SPIKES, a Six-Point Protocol, Helps Physicians ‘Break the Bad News’ to Cancer Patients

Oncology NEWS InternationalOncology NEWS International Vol 7 No 8
Volume 7
Issue 8

LOS ANGELES--If the basic protocol for imparting bad news to cancer patients could be reduced to a T-shirt slogan, it would be, "Before you tell, ask," Robert Buckman, MD, PhD, said at an educational session on breaking bad news to cancer patients at the American Society of Clinical Oncology (ASCO) meeting. "Find out the patient’s expectations before you give information," he said.

LOS ANGELES--If the basic protocol for imparting bad news to cancer patients could be reduced to a T-shirt slogan, it would be, "Before you tell, ask," Robert Buckman, MD, PhD, said at an educational session on breaking bad news to cancer patients at the American Society of Clinical Oncology (ASCO) meeting. "Find out the patient’s expectations before you give information," he said.

Dr. Buckman, a medical oncologist at Toronto-Sunnybrook Regional Cancer Centre, and associate professor, University of Toronto, spoke at the session along with Michael Levy, MD, of Fox Chase Cancer Center, and Walter Baile, MD, of M.D. Anderson Cancer Center.

"The essence of what we’re trying to do is to put space between us (the messenger) and the message that we’re carrying, so that the messenger can be supportive and helpful to the patient even though the message is actually quite bad," Dr. Buckman said. He described a six-point protocol for breaking bad news, known by the acronym SPIKES, which he developed with Dr. Baile.

The S refers to the physical setting in which the physician talks to the patient and the physician’s listening skills. He said it is important to establish a quiet and comfortable environment where the interview can take place. "It is impossible to have a conversation in a hospital corridor where porters are pushing food trolleys between you and people are running IV stands over your toes," he said.

Dr. Buckman advised physicians to "get your eyes on the same level as the patient." He said to maintain eye contact at all times when listening, except when the patient is actually crying or is angry, in which case eye contact may be viewed as an aggressive signal.

He said that studies have shown that communication across a desk or table yields a less spontaneous conversation than when people are sitting next to each other. Although he did not advise the physician to sit next to the patient, he did suggest that the physician position the patient across the corner of the desk. "It sends the message there is still a professional/patient interface but that you are trying to reach out across it and communicate with the patient," he said.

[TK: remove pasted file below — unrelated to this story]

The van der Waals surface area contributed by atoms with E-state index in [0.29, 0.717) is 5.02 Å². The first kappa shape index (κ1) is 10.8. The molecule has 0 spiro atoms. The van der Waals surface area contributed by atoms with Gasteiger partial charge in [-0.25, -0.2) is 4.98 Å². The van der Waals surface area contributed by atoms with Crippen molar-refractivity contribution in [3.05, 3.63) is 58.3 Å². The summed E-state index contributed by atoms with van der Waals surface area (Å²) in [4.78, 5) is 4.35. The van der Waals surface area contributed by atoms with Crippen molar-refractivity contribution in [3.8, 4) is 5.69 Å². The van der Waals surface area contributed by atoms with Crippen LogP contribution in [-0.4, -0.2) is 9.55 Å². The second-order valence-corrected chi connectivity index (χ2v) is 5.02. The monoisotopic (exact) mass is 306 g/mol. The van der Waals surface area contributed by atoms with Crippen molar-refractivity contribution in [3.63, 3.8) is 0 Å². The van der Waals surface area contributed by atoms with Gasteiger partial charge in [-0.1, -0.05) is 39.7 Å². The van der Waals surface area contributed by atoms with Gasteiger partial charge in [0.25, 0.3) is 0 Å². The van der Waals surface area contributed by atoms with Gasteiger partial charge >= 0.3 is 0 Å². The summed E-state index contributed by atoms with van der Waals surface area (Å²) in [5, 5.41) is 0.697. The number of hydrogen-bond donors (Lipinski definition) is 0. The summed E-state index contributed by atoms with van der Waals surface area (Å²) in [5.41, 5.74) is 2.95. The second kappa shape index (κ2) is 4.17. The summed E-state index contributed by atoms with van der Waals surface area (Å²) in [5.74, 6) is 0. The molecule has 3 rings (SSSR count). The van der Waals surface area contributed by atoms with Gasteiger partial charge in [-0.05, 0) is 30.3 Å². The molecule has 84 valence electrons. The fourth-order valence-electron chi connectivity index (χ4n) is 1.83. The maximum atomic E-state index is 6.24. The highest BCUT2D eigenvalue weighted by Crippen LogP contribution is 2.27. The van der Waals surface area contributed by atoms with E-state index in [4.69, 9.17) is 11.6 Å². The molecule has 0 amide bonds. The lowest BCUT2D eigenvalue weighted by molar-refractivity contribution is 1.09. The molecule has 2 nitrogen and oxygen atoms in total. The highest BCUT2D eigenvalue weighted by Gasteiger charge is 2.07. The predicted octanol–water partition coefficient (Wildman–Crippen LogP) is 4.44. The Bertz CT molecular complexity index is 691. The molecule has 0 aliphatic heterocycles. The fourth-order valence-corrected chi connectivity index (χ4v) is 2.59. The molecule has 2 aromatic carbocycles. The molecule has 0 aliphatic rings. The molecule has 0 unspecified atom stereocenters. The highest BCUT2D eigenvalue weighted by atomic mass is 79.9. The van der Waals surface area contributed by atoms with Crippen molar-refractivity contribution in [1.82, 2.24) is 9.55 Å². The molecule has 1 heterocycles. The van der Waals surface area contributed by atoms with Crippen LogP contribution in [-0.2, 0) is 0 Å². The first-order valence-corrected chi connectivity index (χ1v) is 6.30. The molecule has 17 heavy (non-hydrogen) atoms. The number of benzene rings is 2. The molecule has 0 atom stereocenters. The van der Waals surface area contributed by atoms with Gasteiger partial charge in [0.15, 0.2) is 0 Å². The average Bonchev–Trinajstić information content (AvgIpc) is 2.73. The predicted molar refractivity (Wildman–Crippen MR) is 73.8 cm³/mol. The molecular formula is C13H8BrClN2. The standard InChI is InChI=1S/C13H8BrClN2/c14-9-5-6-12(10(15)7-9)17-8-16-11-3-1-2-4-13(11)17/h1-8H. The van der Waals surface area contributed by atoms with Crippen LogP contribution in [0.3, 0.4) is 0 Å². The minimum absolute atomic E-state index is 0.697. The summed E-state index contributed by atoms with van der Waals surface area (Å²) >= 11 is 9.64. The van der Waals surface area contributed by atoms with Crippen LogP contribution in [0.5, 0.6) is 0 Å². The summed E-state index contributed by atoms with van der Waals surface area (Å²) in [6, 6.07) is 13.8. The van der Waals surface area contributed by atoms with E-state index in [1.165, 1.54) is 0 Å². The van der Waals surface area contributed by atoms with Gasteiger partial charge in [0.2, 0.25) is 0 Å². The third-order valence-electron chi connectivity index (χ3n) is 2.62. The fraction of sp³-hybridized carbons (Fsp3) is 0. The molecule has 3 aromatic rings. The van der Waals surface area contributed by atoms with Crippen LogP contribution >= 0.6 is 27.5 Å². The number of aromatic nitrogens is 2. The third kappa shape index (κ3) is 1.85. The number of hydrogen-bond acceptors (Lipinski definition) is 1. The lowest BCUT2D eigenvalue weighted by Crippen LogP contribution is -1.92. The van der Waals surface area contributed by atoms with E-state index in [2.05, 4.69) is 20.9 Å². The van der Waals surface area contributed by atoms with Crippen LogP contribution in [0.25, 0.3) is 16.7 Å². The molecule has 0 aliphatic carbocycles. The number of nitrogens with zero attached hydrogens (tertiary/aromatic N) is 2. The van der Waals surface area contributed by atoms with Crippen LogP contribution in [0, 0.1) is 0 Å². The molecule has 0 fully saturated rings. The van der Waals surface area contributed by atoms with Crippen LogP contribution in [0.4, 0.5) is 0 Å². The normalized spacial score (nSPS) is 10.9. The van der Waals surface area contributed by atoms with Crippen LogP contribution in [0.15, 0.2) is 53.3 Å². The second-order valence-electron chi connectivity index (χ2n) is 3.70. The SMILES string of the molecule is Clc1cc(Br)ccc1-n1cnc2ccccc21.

Two important listening skills are silence ("When the patient is talking, you shut up. Let them talk. Don’t interrupt.") and repetition, ie, using one word from the patient’s last sentence in your next sentence. "The patient won’t be aware of the technique, but they will be aware that they are being heard," Dr. Buckman said. For example, a patient after being told she has bone metastasis asks, "So what happens now?" and the physician responds, "What happens now is . . ."

The P in SPIKES is for perception. "This is where ‘Before you tell, ask’ comes in," he said. "Before you give any information, find out how the patient perceives the situation." Dr. Buckman suggested asking such questions as, "When you first found the lump in your breast, what did you make of it? Did you think it was something serious?" As the patient replies, he said, "listen to their vocabulary and comprehension. What is their level of understanding?"

The I, for invitation, is the pivotal moment in the interview, he said, "the moment at which, if the patient wants information from you, you get a clear invitation to share it." Again, there are different ways of asking for the invitation: Are you the sort of person who likes the full details about your diagnosis? How would you like me to handle the information? "It only takes about 10 seconds of the interview," he said.

Currently, nearly all patients want full information, he noted, "but they will never forget that you had the courtesy to ask, and that all the information they’ll hear from now on is at their own request."